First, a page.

CMU School of Drama

Monday, April 03, 2017

CMU augmented reality app shows East Liberty as it used to be

TribLIVE: It would be easy to walk right by the vacant storefront along Penn Avenue in East Liberty.

There's a brightly colored mural painted over large metal doors. A vinyl sign says the storefront is for lease.

But the building's history is lost to the passerby.

An app under development by a team of Carnegie Mellon University theater students intends to change that.


Delaney Johnson said...

I am continuously surprised and in awe of the amazing accomplishments my classmates and fellow tartans achieve every day. Every week I leave my articles on this blog and every week I read at least one article explaining the amazing things Carnegie Mellon Students are achieving every day. This app is an example of that innovation as well as the intersection of technology and art that happens every day at Carnegie Mellon University. I remember when I was first touring at CMU and the Randy Pausch bridge was explained to me as the physical representation of the sciences and the arts working in unison on campus. I thought this was an amazing idea, however I never completely believed it was possible. Nonetheless, this app uses technology and innovation to artfully bring the past to the present with a unique aesthetic design. I hope to download the app in the future and be able to take part in the amazing work going on at Carnegie Mellon University.

Taylor Steck said...

Its always so exciting to see articles about what other people in Purnell are accomplishing posted amongst the other blog posts here! Especially in media, where the entire concept of media design and what exactly "media" is defined as is still being frontiered right now. It's also cool to see how media design and technology can be used outside of the constraints of a theatre, and what it can do outside the space of a stage and a script. I also liked being able to read about the reactions from students from other schools within CMU in the article, considering it's easy to get stuck within the bubble that is the School of Drama. It's also exciting to see another example of how the arts and sciences can be worked together in unison, especially with the integration of history in the case of this app in particular, as well as Pittsburgh itself. It kind of reminds me of our very first Susan project, where we all got assigned different important parts of Pittsburgh to learn about and then make a visual board about it.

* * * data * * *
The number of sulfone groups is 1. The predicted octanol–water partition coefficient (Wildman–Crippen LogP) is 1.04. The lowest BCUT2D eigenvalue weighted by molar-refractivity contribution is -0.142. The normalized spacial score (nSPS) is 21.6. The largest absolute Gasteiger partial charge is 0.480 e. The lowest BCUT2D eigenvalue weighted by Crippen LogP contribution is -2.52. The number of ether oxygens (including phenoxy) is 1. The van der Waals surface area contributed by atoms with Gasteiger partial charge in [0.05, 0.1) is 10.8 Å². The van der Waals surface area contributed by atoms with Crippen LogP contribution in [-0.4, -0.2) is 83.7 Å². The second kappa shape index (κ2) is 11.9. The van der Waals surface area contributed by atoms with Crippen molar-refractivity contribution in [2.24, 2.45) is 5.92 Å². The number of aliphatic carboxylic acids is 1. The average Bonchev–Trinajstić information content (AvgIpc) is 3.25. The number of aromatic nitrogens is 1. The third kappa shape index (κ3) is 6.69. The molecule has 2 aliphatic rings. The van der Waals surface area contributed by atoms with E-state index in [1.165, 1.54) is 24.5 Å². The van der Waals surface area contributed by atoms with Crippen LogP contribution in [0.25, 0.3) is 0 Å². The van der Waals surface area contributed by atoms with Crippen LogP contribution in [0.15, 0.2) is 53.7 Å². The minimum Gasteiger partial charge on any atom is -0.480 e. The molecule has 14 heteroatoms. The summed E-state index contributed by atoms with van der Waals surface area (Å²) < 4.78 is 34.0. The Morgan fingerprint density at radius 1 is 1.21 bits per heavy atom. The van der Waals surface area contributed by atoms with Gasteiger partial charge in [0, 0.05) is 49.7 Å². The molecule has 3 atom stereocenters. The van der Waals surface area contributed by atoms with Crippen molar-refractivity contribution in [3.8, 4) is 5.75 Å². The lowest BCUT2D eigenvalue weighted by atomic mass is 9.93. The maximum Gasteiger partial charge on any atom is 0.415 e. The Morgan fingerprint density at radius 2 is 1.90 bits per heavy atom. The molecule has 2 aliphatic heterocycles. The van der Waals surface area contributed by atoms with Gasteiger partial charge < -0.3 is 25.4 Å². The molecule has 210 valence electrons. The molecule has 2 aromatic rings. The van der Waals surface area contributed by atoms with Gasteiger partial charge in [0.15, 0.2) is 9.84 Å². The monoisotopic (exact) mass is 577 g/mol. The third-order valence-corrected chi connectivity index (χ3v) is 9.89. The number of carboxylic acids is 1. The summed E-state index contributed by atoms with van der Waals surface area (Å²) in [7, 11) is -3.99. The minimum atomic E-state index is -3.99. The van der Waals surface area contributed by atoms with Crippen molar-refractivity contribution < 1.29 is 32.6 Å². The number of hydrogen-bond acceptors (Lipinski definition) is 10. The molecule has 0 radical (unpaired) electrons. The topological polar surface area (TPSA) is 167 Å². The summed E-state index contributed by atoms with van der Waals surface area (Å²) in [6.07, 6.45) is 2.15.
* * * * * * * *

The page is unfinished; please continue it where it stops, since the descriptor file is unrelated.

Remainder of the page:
Angel Zhou said...

This concept seems really cool and I’m really excited about the use of augmented reality, but I had a hard time visualizing the app’s potential through this article. The author, Aaron Aupperlee, discusses a lot about the idea behind and the future look of the app, but without any visual examples (even if they did not include the augmented reality), it is hard for a reader to recognize the effects of seeing what a building now looked like in the past. Simply juxtaposing after and before shots of an East Liberty building would have been enough, but the article’s images focused instead on what it looks like to be in Professor Shea’s class. While it is nice to see the behind-the-scenes, it is not enough to be told what something is supposed to look like – images, especially with a visually-oriented app idea, do wonders to prove a point and provoke awe and excitement.

Mark Ivachtchenko said...

I love this type of stuff! It reminds of of present-day photographs that are digitally spliced with historic photographs to showcase the contrasting views between the two times. It's strange getting to know Pittsburgh because it's such a new city and pretty different when compared to the city I've lived in my whole life. Back home, I WISH I had an app like this because it would be amazing to see how the neighborhood I've grown up in has changed. However, even to an outsider like me, this stuff is incredibly interesting and even more incredible than that is the fact that fellow classmates are the ones behind all of this. As Taylor states, it's awesome to see how Media can go beyond the theater world and actually cross the border to the realms of what the other half of the CMU campus does. Furthermore, Pittsburgh undoubtedly has an incredible history and it's understandable why some of these storefronts are vacant now after recent years but it's great to be able to revisit them using tech.

Lauren Miller said...

So obviously this is a really amazing project that will provide historical insights into what Pittsburgh used to be and preserve a quickly disappearing history. I am really excited to see this project come to fruition. Congratulations media designers and fellow students. The really weird thing is, I probably know the people who are working on this. And yet, I had no idea this project was going up until this article was posted. I suppose what I am trying to say is that we consistently fail to communicate to other departments about our projects. How many times have I walked into the building and learned that the voice class just did a performance. Or that the directors have finals that are open to the public. Maybe we all think that the other people around us just won't be interested in our work, but that can't be true. Or maybe I'm just blind and all these things are advertised but I somehow manage to miss them. I think we should be more interested in each other's work. Who knows, maybe people will want to see the mechanical rainstorm work (if it's ever finished).